1911 Encyclopædia Britannica/Baraboo
|←Bara Banki||1911 Encyclopædia Britannica, Volume 3
|See also Baraboo, Wisconsin on Wikipedia; and our 1911 Encyclopædia Britannica disclaimer.|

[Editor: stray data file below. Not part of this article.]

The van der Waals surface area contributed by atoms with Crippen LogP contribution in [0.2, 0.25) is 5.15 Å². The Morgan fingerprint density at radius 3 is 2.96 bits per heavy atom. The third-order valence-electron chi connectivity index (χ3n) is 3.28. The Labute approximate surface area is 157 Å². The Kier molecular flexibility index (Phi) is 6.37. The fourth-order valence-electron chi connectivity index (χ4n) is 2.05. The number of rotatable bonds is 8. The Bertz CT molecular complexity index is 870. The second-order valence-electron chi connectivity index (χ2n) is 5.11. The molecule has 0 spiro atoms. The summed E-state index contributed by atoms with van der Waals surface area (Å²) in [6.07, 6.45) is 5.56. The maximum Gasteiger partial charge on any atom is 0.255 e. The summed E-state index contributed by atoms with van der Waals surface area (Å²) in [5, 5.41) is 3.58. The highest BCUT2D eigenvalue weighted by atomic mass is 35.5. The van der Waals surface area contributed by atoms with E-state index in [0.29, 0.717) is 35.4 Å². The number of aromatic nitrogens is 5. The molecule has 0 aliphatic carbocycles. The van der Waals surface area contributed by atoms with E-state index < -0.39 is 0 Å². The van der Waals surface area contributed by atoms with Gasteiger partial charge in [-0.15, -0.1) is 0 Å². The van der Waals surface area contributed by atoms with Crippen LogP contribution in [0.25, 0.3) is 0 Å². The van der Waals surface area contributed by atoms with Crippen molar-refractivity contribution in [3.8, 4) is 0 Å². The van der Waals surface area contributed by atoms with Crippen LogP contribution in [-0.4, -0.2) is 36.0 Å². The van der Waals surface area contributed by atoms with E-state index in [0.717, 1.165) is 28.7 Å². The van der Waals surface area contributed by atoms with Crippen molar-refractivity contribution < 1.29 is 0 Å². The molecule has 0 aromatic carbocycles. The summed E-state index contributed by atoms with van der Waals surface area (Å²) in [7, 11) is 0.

BARABOO,a city and the county-seat of Sauk county, Wisconsin, U.S.A., about 37 m. N.W. of Madison, on the Baraboo river, a tributary of the Wisconsin. Pop. (1890) 4605; (1900) 5751, of whom 732 were foreign-born; (1905) 5835; (1910) 6324. The city is served by the Chicago & North-Western railway, which maintains here an engine house and extensive machine shops, and of which it is a division headquarters. Baraboo has an attractive situation on a series of hills about 1000 ft. above sea-level. In the vicinity are Devil's Lake (3 m. S.) and the famous Dells of the Wisconsin river (near Kilbourn, about 12 m. N.), two summer resorts with picturesque scenery. The principal public buildings are the court-house (in a small public park), the public library and a high school. Dairying and the growing of small fruits are important industries in the surrounding region; and there is a large nursery here. Stone quarried in the vicinity is exported, and the city is near the centre of the Sauk county iron range. Among the manufactures are woollen goods, towels, canned fruit and vegetables, dairy products, beer, and circus wagons (the city is the headquarters of the Ringling and the Gollmar circuses). The first permanent settlement here was made in 1839. Baraboo was named in honour of Jean Baribault, an early French trapper, and was chartered as a city in 1882.